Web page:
Before it became the ’famous love theme from the Godfather’ Speak softly to me – which was the English title for the song (with similar translation in other languages) – it already had its more comic origin in the movie Fortunella from 1958 (that was the reason why Rota didn’t get the Oscar for music in 1972., although the same reason was ignored in ’74. when he finally got the award for the Godfather II). However, there is one more unforgettable theme in the movie – although it has the same motif as the opening tones of the 1st movement of Sibelius’s First Symphony, its not the Finish composer that influenced him. Rather, if there was an influence at all, we can say that the waltz is more a like the Sicilian version of Shostakovich’s ¾ rhythms. Devoid of melancholy that spreads through the mentioned love theme, it seems like the waltz theme comes out of nowhere, just like that; unexpectedly, the deceptive tone of the trumpet comes out of silence like it is emanating from the cracks before it pours in the entire space. It suggests mystery, secrets and the dangers of the underworld. But, it is also solitary – that trumpet tone – just like all the real leaders, that carry the burden of their deeds in their solitude. Such is the character of Michael Corleone, maybe even a bit more than the one of his father. But, there is another side that defies loneliness, and that is family. After the trumpet lament is over, Nino Rota creates the wonderful transformation of the theme – he repeats the same melody, but he transposes it one tone up, adding the accordion and the pulsing valse rhythm. In that way, although you cannot get rid of the presence of obscurity, the melody starts reaching the sound of familiarity and the well known ‘one, two, three’ rhythm, which is so often heard during the film, suggests the passing of the time and life.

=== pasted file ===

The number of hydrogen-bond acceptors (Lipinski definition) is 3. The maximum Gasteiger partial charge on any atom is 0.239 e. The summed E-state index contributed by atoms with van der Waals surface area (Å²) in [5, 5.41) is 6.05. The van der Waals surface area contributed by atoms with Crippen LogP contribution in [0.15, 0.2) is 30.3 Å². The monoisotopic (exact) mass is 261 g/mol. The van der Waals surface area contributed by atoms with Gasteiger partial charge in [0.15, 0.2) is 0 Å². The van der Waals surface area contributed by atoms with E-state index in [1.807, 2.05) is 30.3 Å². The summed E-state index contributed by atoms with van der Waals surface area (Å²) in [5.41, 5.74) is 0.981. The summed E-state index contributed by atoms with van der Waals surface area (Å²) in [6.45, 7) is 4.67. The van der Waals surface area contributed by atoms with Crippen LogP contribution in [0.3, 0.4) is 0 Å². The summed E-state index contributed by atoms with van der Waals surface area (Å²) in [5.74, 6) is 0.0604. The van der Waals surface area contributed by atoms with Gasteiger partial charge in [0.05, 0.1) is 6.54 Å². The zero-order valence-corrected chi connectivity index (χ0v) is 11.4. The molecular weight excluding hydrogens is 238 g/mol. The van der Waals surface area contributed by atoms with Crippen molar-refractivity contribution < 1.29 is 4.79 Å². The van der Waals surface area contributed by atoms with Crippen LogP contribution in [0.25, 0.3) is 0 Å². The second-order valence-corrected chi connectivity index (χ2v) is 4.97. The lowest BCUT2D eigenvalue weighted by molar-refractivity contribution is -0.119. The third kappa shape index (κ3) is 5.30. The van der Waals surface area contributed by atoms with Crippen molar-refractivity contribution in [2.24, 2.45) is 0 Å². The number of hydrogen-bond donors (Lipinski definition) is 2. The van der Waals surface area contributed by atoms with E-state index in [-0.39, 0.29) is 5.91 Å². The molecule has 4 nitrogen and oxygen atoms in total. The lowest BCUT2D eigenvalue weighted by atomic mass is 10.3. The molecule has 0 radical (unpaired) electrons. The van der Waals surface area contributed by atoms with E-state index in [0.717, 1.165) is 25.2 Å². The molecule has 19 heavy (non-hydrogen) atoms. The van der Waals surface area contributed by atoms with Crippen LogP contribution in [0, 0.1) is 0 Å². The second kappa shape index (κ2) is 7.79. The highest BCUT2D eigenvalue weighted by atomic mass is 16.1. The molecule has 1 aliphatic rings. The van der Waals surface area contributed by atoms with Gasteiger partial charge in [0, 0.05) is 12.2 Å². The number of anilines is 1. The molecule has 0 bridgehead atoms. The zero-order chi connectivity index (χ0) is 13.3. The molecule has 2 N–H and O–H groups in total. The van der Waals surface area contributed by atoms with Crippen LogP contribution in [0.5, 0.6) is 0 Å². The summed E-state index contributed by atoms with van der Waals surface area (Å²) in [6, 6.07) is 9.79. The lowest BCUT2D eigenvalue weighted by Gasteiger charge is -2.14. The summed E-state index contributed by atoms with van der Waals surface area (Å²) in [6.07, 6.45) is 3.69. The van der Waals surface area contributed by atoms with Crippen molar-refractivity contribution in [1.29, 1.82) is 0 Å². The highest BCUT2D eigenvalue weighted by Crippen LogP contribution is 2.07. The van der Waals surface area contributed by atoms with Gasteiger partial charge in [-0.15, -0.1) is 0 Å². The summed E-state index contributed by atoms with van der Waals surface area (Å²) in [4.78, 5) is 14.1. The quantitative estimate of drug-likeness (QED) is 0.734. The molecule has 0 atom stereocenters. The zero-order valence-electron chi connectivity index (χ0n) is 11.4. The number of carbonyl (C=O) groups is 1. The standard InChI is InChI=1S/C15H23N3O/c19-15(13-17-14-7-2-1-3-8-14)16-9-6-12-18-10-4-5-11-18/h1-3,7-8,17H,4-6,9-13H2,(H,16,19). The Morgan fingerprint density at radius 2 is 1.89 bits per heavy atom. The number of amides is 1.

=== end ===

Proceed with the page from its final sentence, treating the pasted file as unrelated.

Beside the dreadful side of the Godfather which makes it hard to watch every time (although we keep doing it) the unity of the family was one of the leading Coppola’s ideas, keeping in mind that he himself comes from a great Italian family. So, fully justified, he surrounded himself with the presence of his closest family members and by doing it, he gave the needed authenticity to the movie. You can see his children when they were little (Sofia Coppola was in front of the cameras for the first time when she was a baby, in the baptizing scene), his sister (starring as Connie) and his father conducting Cavalleria Rusticana in the third sequel (by the way, in his youth Coppola had really listened to his father conduct Mascagni’s opera). The Cavalleria Rusticana’s Intermezzo, whether you associate it with the Godfather’s most tragic scene or not, is for sure one of the most beautiful and the most emotional pieces of classical music ever written.
The 2017 is the year when the Godfather celebrates its 45th anniversary, and the director alongside the actors recalls how everything looked like in 1972. It seems strange now, knowing how everything was uncertain back in those years and how difficult the realization of directors ideas was, in the process of making one of the best movies of all times. The Godfather would have certainly kept that place without Nino Rota, but the tone this Italian composer endowed it with, not only made it immortal, but gave it the ticket to Heaven.